Location: Loch Lomond, in West Dunbartonshire, Scotland.
Ownership / Access: West Dunbartonshire Council.
Opening Times: Check their website for more info.
Price of Admission: Check their website for more info.
Notes: Balloch Castle is an early 19th-century country house situated at the southern tip of Loch Lomond, in West Dunbartonshire, Scotland. Balloch was a property of the Lennox family from the 11th century, and the old castle was built in the 13th century. In the 19th century the estate was purchased by John Buchanan of Ardoch, who demolished the ruins of the old castle and erected the present building. The Tudor Gothic architecture is the work of Robert Lugar. In 1915 Balloch was bought by Glasgow City Corporation, and has been leased by West Dunbartonshire Council since 1975. The estate was designated as a country park in 1980, and since 2002 has been part of Loch Lomond and The Trossachs National Park. Although the house has been periodically used for visitor facilities and council offices, it is now included on the Buildings at Risk Register. Balloch Castle is a category A listed building, and the estate is included on the Inventory of Gardens and Designed Landscapes in Scotland. In 1830, Buchanan purchased the adjacent estate of Boturich, including a ruined castle 1 mile (1.6 km) north of Balloch Castle. He again engaged Robert Lugar to rebuild the castle, which he then occupied, selling Balloch. The latter passed through several owners in the 19th century, including Mr Gibson Stott, who made further improvements to the parks, and the Denniston-Brown family. The estate, comprising 815 acres (330 ha), was purchased in 1915 by the Corporation of the City of Glasgow, the predecessor of the current city council, to provide publically accessible open space. Although still owned by Glasgow City Council, the park and house have been leased to Dunbarton District Council, and its successor West Dunbartonshire Council, since 1975. It was registered as a country park in 1980. The house has been a category A listed building since 1971. The house has periodically been used to provide visitor facilities and offices, with past occupants including the Nature Conservancy Council and the local Countryside Ranger Service. By 2008 the building was in poor condition, and was added to the Buildings at Risk Register for Scotland. In January 2014, an application for listed building consent was lodged, to permit repairs to the now-disused structure. In February 2014 West Dunbartonshire Council announced a programme of repairs to preserve the building.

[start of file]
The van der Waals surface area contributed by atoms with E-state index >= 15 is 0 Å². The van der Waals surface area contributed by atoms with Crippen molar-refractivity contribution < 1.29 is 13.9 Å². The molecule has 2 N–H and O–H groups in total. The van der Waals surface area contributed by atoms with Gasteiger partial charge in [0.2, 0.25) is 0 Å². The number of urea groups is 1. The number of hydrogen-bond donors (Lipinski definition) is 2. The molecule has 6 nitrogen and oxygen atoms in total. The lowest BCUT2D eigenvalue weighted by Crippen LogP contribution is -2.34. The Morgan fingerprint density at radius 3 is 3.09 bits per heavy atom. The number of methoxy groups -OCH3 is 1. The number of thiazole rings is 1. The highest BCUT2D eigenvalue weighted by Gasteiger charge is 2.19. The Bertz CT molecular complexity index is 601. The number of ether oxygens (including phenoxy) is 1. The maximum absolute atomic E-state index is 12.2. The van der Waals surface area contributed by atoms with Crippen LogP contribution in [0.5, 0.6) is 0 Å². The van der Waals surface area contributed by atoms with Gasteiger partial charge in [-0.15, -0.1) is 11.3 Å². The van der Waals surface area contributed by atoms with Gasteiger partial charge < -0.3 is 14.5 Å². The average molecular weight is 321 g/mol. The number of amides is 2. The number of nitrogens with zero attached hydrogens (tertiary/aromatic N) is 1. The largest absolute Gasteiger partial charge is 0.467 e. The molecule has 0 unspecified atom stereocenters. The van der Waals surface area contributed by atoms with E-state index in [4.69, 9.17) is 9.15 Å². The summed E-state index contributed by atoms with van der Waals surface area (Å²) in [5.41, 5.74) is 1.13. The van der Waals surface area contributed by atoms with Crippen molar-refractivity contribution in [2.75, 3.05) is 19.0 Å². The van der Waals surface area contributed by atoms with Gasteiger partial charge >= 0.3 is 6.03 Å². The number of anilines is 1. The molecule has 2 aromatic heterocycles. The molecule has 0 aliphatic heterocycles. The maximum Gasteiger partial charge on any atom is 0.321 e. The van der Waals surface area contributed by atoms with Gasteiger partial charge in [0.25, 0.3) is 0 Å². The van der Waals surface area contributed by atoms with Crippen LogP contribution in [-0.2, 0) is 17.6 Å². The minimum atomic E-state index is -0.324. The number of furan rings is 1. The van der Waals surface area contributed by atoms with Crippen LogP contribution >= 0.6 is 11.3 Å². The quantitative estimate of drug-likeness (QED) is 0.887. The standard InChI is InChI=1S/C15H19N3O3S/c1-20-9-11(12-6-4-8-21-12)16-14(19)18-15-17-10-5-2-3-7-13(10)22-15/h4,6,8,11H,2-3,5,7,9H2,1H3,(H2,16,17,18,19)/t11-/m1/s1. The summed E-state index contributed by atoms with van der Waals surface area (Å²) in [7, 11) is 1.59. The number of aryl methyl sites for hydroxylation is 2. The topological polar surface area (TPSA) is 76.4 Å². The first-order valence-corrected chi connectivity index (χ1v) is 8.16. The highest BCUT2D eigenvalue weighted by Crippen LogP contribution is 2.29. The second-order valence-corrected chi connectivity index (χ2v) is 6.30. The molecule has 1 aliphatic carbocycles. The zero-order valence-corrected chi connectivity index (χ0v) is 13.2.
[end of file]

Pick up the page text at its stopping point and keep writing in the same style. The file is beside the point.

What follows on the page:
How To Get To Balloch Castle (Map):
Balloch Castle Links:Balloch Castle On Wikipedia
Balloch Castle - West Dunbartonshire Council